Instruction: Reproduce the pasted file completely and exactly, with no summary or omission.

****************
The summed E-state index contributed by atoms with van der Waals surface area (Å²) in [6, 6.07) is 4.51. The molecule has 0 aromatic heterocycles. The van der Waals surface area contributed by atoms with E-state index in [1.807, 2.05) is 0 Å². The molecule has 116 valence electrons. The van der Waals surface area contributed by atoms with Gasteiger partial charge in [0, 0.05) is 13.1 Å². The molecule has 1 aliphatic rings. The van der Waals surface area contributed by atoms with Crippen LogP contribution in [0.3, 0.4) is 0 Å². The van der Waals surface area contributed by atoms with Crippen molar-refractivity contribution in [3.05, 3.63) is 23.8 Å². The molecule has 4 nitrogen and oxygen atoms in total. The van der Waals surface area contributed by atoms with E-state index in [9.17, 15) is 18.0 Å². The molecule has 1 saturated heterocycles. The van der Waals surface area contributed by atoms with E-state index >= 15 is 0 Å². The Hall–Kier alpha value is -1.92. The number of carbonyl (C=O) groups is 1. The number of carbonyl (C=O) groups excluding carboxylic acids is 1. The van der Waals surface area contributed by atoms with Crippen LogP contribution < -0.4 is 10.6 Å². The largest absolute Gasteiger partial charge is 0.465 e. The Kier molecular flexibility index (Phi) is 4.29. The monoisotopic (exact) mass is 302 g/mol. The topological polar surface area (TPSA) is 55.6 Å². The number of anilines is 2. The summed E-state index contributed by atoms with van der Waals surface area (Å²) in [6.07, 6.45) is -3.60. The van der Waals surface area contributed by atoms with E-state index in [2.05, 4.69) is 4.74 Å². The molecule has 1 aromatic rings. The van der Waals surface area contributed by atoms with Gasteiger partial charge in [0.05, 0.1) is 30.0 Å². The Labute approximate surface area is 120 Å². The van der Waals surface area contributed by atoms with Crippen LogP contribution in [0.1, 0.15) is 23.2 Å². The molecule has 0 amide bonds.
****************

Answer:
The summed E-state index contributed by atoms with van der Waals surface area (Å²) in [6, 6.07) is 4.51. The molecule has 0 aromatic heterocycles. The van der Waals surface area contributed by atoms with E-state index in [1.807, 2.05) is 0 Å². The molecule has 116 valence electrons. The van der Waals surface area contributed by atoms with Gasteiger partial charge in [0, 0.05) is 13.1 Å². The molecule has 1 aliphatic rings. The van der Waals surface area contributed by atoms with Crippen LogP contribution in [0.3, 0.4) is 0 Å². The van der Waals surface area contributed by atoms with Crippen molar-refractivity contribution in [3.05, 3.63) is 23.8 Å². The molecule has 4 nitrogen and oxygen atoms in total. The van der Waals surface area contributed by atoms with E-state index in [9.17, 15) is 18.0 Å². The molecule has 1 saturated heterocycles. The van der Waals surface area contributed by atoms with E-state index >= 15 is 0 Å². The Hall–Kier alpha value is -1.92. The number of carbonyl (C=O) groups is 1. The number of carbonyl (C=O) groups excluding carboxylic acids is 1. The van der Waals surface area contributed by atoms with Crippen LogP contribution < -0.4 is 10.6 Å². The largest absolute Gasteiger partial charge is 0.465 e. The Kier molecular flexibility index (Phi) is 4.29. The monoisotopic (exact) mass is 302 g/mol. The topological polar surface area (TPSA) is 55.6 Å². The number of anilines is 2. The summed E-state index contributed by atoms with van der Waals surface area (Å²) in [6.07, 6.45) is -3.60. The van der Waals surface area contributed by atoms with E-state index in [2.05, 4.69) is 4.74 Å². The molecule has 1 aromatic rings. The van der Waals surface area contributed by atoms with Gasteiger partial charge in [0.05, 0.1) is 30.0 Å². The Labute approximate surface area is 120 Å². The van der Waals surface area contributed by atoms with Crippen LogP contribution in [0.1, 0.15) is 23.2 Å². The molecule has 0 amide bonds.